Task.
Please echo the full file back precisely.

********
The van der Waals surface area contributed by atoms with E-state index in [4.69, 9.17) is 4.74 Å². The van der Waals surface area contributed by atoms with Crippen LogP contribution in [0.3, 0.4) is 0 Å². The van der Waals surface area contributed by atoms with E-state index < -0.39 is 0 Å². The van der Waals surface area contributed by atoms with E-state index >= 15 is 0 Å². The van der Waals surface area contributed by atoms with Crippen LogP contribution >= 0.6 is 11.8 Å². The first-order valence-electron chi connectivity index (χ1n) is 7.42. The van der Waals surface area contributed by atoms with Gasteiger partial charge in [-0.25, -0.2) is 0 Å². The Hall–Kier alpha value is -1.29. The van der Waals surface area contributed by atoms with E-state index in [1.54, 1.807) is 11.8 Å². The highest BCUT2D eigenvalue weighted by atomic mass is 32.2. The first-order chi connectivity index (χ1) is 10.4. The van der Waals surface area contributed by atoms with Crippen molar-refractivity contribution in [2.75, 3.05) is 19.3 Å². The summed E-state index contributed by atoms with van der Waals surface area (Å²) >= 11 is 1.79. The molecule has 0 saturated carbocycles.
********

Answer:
The van der Waals surface area contributed by atoms with E-state index in [4.69, 9.17) is 4.74 Å². The van der Waals surface area contributed by atoms with Crippen LogP contribution in [0.3, 0.4) is 0 Å². The van der Waals surface area contributed by atoms with E-state index < -0.39 is 0 Å². The van der Waals surface area contributed by atoms with E-state index >= 15 is 0 Å². The van der Waals surface area contributed by atoms with Crippen LogP contribution >= 0.6 is 11.8 Å². The first-order valence-electron chi connectivity index (χ1n) is 7.42. The van der Waals surface area contributed by atoms with Gasteiger partial charge in [-0.25, -0.2) is 0 Å². The Hall–Kier alpha value is -1.29. The van der Waals surface area contributed by atoms with E-state index in [1.54, 1.807) is 11.8 Å². The highest BCUT2D eigenvalue weighted by atomic mass is 32.2. The first-order chi connectivity index (χ1) is 10.4. The van der Waals surface area contributed by atoms with Crippen molar-refractivity contribution in [2.75, 3.05) is 19.3 Å². The summed E-state index contributed by atoms with van der Waals surface area (Å²) >= 11 is 1.79. The molecule has 0 saturated carbocycles.